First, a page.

Tuesday, August 10, 2010
(St. Paul, Minn. - Dan Olson, MPR News) The number of deaths on Minnesota's highways is at a six-decade low -- 421 last year -- due in large part to improved technology, experts say. There's a lot of technology just around the corner that will save even more lives: ways to alert drivers to "lane drift," gizmos that slow speeding drivers, shut down all cell phones except for 911 calls, or email parents at home if a young driver is violating Minnesota's graduated driver's license rules by being out too late or has too many passengers in the car.
More from MPR News.
Monday, July 12, 2010
More federal money helps get "transit signal priority" and countdown clocks for bus riders. The former lets drivers running late on their route make a red light change or holds a green light longer, thanks to $1.2 million from Washington. The latter will take some guesswork out of waiting for the bus, as more signs will tell riders when the next one is coming. -- Dan Olson, MPR News
Friday, June 18, 2010
(St. Paul, Minnesota - Dan Olson, MPR News) The Winona Bridge underscores Minnesota's aging transportation infrastructure. State bridge inspectors on a routine inspection last week spotted spreading corrosion, made a repair and slapped on some weight restrictions. The rust illustrates the problems associated with that 69-year-old structure and dozens of other spans around the state.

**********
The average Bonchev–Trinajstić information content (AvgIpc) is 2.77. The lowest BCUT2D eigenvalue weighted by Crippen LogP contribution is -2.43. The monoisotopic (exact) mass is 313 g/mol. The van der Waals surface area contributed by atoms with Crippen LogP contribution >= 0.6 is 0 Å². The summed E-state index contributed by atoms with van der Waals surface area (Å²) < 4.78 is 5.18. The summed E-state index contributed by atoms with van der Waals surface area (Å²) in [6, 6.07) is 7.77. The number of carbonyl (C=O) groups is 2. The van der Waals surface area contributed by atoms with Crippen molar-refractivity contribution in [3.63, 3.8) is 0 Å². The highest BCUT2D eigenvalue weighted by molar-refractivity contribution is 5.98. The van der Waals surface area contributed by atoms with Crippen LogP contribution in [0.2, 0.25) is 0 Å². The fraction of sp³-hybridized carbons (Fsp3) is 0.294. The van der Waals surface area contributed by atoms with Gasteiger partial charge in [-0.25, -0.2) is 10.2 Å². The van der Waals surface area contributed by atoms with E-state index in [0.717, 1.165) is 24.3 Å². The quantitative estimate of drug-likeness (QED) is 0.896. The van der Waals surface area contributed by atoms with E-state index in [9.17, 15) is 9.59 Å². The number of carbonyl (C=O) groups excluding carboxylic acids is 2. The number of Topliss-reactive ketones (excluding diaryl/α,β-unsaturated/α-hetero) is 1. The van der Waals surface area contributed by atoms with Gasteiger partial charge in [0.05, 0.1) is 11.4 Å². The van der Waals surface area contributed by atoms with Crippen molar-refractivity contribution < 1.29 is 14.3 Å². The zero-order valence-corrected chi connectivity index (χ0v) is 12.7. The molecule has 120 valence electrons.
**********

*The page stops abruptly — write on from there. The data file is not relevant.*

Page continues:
The 2007 collapse of the 35W bridge in Minneapolis put bridge safety at the top of the state's transportation agenda. In 2008, a report from the Office of the Legislative Auditor found problems with the Minnesota Department of Transportation bridge inspection system. The Auditor's report cited untimely bridge inspections, with only 85 percent of bridges inspected within the federal 24-month standard. MnDoT had too few inspectors and documentation of maintenance performed following bridge inspections was inadequate. State officials say they're making progress responding to bridge inspection shortcomings.